What if a computer system could make all those calculations and decisions for you? That’s the principle behind AI-based load shedding. One aviation blog defines load shedding as “reducing demands on the aircraft’s electrical system when part of that system fails”. The author gives us three principles that apply to the process (which he believes will also work in load shedding our personal workload):

  • Know when to load-shed
  • Know what to load-shed
  • Know how to load-shed

The journal Air Facts says that using AI in the cockpit is nothing new. “In fact,” writes author John Zimmerman, “many pilots have been flying with very primitive forms of Ai for years, even if they didn’t realize it: autopilots, FADEC, and load-shedding electrical systems all use computer power to make intelligent decisions.”

​​​​Smart controllers/ smart software

Making aircraft and spacecraft smarter requires advancements in both hardware and software. Just as innovations in drones and unmanned vehicles are making strides, innovations for manned and unmanned aircraft continue to get show promise.

A power controller from Data Device Corp offers smart system management. A company spokesman says, “DDC’s new high-power density SSPC offers a reliable and efficient solution, optimized for aircraft mission systems that can benefit from the functionality provided by smart aerospace power management,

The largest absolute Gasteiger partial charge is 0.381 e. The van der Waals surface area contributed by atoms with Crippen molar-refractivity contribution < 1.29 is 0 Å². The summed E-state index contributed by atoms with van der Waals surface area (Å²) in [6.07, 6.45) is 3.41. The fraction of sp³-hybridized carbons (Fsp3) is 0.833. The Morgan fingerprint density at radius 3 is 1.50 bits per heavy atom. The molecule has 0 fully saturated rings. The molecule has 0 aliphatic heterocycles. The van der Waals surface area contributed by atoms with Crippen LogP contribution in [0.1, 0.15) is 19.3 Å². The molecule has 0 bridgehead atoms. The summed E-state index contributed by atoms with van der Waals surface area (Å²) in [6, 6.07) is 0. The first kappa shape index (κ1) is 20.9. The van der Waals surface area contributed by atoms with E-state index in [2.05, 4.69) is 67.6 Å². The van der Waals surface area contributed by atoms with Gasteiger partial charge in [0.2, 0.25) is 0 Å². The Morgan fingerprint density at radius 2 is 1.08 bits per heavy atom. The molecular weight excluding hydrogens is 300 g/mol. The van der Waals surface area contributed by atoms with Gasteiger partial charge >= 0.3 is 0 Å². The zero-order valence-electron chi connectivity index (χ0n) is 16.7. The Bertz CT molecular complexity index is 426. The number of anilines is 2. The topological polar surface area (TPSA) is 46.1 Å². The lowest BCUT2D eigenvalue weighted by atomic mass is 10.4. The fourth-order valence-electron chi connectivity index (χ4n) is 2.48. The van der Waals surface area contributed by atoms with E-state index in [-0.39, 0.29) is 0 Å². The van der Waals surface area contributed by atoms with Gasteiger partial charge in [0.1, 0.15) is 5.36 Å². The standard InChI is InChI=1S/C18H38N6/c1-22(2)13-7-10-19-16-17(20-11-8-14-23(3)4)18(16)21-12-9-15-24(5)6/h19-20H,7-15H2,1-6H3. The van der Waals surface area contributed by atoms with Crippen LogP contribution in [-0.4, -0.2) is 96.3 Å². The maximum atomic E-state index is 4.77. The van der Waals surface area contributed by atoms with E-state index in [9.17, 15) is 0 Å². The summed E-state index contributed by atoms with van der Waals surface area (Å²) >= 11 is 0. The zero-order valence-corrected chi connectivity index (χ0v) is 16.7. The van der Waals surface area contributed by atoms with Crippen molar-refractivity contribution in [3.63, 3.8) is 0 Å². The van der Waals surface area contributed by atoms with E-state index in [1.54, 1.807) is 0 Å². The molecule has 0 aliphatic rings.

Space News writer Debra Warner tells how NASA is putting artificial intelligence into everything. In the article ”Beyond HAL: How artificial intelligence is changing space systems”, she quotes NASA scientist Kelly Fong:  “Work we are doing today focuses not so much on general intelligence but on trying to allow systems to be more independent, more self-reliant, more autonomous.”

Current Ai impact on aerospace power management systems may not be as smart as the HAL 9000 unit in the movie 2001: A Space Odyssey. But the smart software being developed and used today is still capable of predictive analytics that could help prevent future disasters like those experienced in the Apollo and Challenger space programs.

Conclusion

Of course, how AI impacts aerospace power management systems in other ways besides load shedding. Just as the electric smart grid keeps the lights on, intelligent power systems on planes and space ships can keep pilots, astronauts, and passengers moving toward the completion of their journey. Whether it’s improved power distribution, error control, load shedding, or guarding against disaster, artificial intelligence shows great promise for continued advancement in aerospace system control. It seems that we are just getting started.

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Long Range Commercial Drone Control with 5G Wireless Technology